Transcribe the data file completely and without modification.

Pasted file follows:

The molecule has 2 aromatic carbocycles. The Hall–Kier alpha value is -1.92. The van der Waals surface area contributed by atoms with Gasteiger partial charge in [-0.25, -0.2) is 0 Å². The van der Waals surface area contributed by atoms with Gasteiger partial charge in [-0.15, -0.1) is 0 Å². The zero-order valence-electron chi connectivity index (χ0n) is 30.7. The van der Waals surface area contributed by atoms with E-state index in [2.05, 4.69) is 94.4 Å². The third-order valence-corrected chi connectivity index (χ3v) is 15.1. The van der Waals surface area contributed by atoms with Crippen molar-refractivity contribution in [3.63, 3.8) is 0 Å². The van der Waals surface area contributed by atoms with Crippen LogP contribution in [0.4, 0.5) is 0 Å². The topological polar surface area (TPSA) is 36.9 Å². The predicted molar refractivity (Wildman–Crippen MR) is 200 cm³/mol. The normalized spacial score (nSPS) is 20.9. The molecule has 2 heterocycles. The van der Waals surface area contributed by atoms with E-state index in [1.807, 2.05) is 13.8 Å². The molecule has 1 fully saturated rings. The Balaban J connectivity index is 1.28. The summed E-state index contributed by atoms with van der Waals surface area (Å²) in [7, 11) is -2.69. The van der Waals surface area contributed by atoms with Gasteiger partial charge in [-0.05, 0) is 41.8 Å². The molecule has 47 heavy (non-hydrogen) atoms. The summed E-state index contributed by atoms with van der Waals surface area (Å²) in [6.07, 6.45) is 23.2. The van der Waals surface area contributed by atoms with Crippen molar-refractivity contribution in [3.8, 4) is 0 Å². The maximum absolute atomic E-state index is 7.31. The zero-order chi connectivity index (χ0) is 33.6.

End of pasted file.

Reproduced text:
The molecule has 2 aromatic carbocycles. The Hall–Kier alpha value is -1.92. The van der Waals surface area contributed by atoms with Gasteiger partial charge in [-0.25, -0.2) is 0 Å². The van der Waals surface area contributed by atoms with Gasteiger partial charge in [-0.15, -0.1) is 0 Å². The zero-order valence-electron chi connectivity index (χ0n) is 30.7. The van der Waals surface area contributed by atoms with E-state index in [2.05, 4.69) is 94.4 Å². The third-order valence-corrected chi connectivity index (χ3v) is 15.1. The van der Waals surface area contributed by atoms with Crippen molar-refractivity contribution in [3.63, 3.8) is 0 Å². The van der Waals surface area contributed by atoms with Crippen LogP contribution in [0.4, 0.5) is 0 Å². The topological polar surface area (TPSA) is 36.9 Å². The predicted molar refractivity (Wildman–Crippen MR) is 200 cm³/mol. The normalized spacial score (nSPS) is 20.9. The molecule has 2 heterocycles. The van der Waals surface area contributed by atoms with E-state index in [1.807, 2.05) is 13.8 Å². The molecule has 1 fully saturated rings. The Balaban J connectivity index is 1.28. The summed E-state index contributed by atoms with van der Waals surface area (Å²) in [7, 11) is -2.69. The van der Waals surface area contributed by atoms with Gasteiger partial charge in [-0.05, 0) is 41.8 Å². The molecule has 47 heavy (non-hydrogen) atoms. The summed E-state index contributed by atoms with van der Waals surface area (Å²) in [6.07, 6.45) is 23.2. The van der Waals surface area contributed by atoms with Crippen molar-refractivity contribution in [3.8, 4) is 0 Å². The maximum absolute atomic E-state index is 7.31. The zero-order chi connectivity index (χ0) is 33.6.